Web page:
As of November 2021, the world seems to be split into two very distinct factions—those who believe that the traditional office world has forever changed, and those who are pushing to get back to a pre-2020 normalcy. So what’s the outcome going to be?
Well, not to be the bearer of bad news for an entire group of people, but pre-2020 just isn’t coming back. In fact, it’s the exact opposite. Though the world is recovering—some places faster than others—the fact remains that companies of all sizes have now fully embraced the remote workplace. The stats simply don’t lie. TechRepublic recently reported that by the end of 2021, 51% of all knowledge workers worldwide are expected to be working remotely, up from 27% of knowledge workers in 2019.
That’s not all. To further illustrate the work-from-anywhere paradigm, 80% of workers believe remote options help them take care of their mental health. More so, remote employers report increased productivity by 42% and efficiency by 38%. And best of all (or worst of all, depending on which camp you’re in), employers could lose up to 39% of their workforce by forcing a return to the office.
The most interesting thing in all of this is that IT departments globally struggled to get the remote workforce operational in 2020—and ended up doing a fine job of enabling it in a very short period of time. Meanwhile, 2021 has been the year of “right-setting” IT infrastructure—making adjustments or upgrades to systems that were quickly implemented the year before.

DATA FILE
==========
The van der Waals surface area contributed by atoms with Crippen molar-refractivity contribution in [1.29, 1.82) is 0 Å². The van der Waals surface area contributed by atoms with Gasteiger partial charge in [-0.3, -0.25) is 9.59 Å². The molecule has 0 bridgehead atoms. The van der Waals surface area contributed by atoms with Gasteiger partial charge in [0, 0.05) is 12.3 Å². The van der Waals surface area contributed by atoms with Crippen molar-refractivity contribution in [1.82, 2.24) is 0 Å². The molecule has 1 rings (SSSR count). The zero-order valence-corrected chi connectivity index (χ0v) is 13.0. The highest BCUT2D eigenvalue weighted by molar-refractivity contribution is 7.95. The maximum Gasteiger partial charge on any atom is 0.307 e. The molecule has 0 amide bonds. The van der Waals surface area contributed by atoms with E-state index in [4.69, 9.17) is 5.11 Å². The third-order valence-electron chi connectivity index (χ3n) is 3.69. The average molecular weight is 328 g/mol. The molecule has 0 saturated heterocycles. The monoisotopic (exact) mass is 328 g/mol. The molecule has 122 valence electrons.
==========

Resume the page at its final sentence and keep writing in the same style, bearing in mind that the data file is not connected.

The question then becomes: why would companies now want to walk away in 2022 from all of that hard work and incredible accomplishments? Well, they don’t want to walk away. In fact, companies will double down in 2022 to ensure all systems and connectivity are better than ever, and that the overall end-user experience will be downright revolutionary.
How will they do that? It all centers around cloud ubiquity. It starts with resiliency, scalability, flexibility and speed—the “four horsemen of the business apocalypse,” when they fail to perform. That said, these “big four” are set to change the world, and that change has already begun. Whether it’s hybrid, multi-cloud or edge environments—these are all expanding within our collective social fabric, establishing new and exciting distributed cloud models. Pair that with new wireless communications advances like 5G and the inevitability of cloud adoption, and ubiquity is a given.
If you don’t believe me, take Gartner’s word for it. They have forecasted that end-user spending on public cloud services will reach $396 billion in 2021, and grow almost 22% to reach $482 billion in 2022. But that’s not all—by 2026, public cloud spending will likely exceed 45% of all enterprise IT spending. That’s up from less than 17% in 2021.
What does the concept of cloud ubiquity truly mean for business? To put it bluntly, if you’re not ready for cloud ubiquity, you’d better be. Because your competitors are almost certain to be.
Indeed, the cloud is the center of all things that equal business success—whether it’s about providing work-from-anywhere connectivity for your employees, enabling your team to work seamlessly via access to all files and systems as though they are in-office, or delivering new and exciting products and services to customers via superior cloud-based offerings.
So, without any pressure, where do you sit on the cloud-readiness scale? If you don’t know the answer, you’d better call me … because the alternative isn’t an option.